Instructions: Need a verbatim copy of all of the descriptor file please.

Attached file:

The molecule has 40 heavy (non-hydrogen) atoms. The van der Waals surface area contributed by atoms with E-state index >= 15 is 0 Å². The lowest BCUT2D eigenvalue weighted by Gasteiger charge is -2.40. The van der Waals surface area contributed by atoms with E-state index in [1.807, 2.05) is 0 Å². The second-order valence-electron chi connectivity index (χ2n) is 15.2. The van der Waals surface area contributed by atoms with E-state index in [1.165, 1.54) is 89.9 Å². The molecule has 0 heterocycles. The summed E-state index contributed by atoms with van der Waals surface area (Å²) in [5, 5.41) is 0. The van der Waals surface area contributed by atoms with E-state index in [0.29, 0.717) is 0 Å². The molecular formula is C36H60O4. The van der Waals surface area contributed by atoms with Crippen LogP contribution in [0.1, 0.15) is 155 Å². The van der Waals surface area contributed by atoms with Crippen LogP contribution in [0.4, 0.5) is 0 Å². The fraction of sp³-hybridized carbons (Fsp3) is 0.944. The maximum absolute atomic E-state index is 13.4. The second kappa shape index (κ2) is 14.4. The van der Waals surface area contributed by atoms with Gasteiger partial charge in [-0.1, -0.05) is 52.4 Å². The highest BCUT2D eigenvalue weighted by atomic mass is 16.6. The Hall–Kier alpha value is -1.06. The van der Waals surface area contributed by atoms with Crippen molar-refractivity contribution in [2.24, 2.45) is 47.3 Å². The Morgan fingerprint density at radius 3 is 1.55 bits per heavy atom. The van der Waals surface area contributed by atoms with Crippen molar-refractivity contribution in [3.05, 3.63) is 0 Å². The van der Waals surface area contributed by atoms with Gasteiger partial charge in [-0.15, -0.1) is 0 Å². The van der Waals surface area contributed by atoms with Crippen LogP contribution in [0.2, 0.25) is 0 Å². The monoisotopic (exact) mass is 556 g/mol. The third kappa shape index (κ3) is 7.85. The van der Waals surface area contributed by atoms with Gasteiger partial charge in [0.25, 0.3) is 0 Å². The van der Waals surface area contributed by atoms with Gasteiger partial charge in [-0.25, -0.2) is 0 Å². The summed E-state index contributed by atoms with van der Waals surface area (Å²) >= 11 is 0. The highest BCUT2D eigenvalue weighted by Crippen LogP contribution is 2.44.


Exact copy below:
The molecule has 40 heavy (non-hydrogen) atoms. The van der Waals surface area contributed by atoms with E-state index >= 15 is 0 Å². The lowest BCUT2D eigenvalue weighted by Gasteiger charge is -2.40. The van der Waals surface area contributed by atoms with E-state index in [1.807, 2.05) is 0 Å². The second-order valence-electron chi connectivity index (χ2n) is 15.2. The van der Waals surface area contributed by atoms with E-state index in [1.165, 1.54) is 89.9 Å². The molecule has 0 heterocycles. The summed E-state index contributed by atoms with van der Waals surface area (Å²) in [5, 5.41) is 0. The van der Waals surface area contributed by atoms with E-state index in [0.29, 0.717) is 0 Å². The molecular formula is C36H60O4. The van der Waals surface area contributed by atoms with Crippen LogP contribution in [0.1, 0.15) is 155 Å². The van der Waals surface area contributed by atoms with Crippen LogP contribution in [0.4, 0.5) is 0 Å². The fraction of sp³-hybridized carbons (Fsp3) is 0.944. The maximum absolute atomic E-state index is 13.4. The second kappa shape index (κ2) is 14.4. The van der Waals surface area contributed by atoms with Gasteiger partial charge in [-0.1, -0.05) is 52.4 Å². The highest BCUT2D eigenvalue weighted by atomic mass is 16.6. The Hall–Kier alpha value is -1.06. The van der Waals surface area contributed by atoms with Crippen molar-refractivity contribution in [2.24, 2.45) is 47.3 Å². The Morgan fingerprint density at radius 3 is 1.55 bits per heavy atom. The van der Waals surface area contributed by atoms with Crippen molar-refractivity contribution in [3.05, 3.63) is 0 Å². The van der Waals surface area contributed by atoms with Gasteiger partial charge in [-0.15, -0.1) is 0 Å². The van der Waals surface area contributed by atoms with Crippen LogP contribution in [0.2, 0.25) is 0 Å². The monoisotopic (exact) mass is 556 g/mol. The third kappa shape index (κ3) is 7.85. The van der Waals surface area contributed by atoms with Gasteiger partial charge in [0.25, 0.3) is 0 Å². The van der Waals surface area contributed by atoms with Gasteiger partial charge in [-0.25, -0.2) is 0 Å². The summed E-state index contributed by atoms with van der Waals surface area (Å²) >= 11 is 0. The highest BCUT2D eigenvalue weighted by Crippen LogP contribution is 2.44.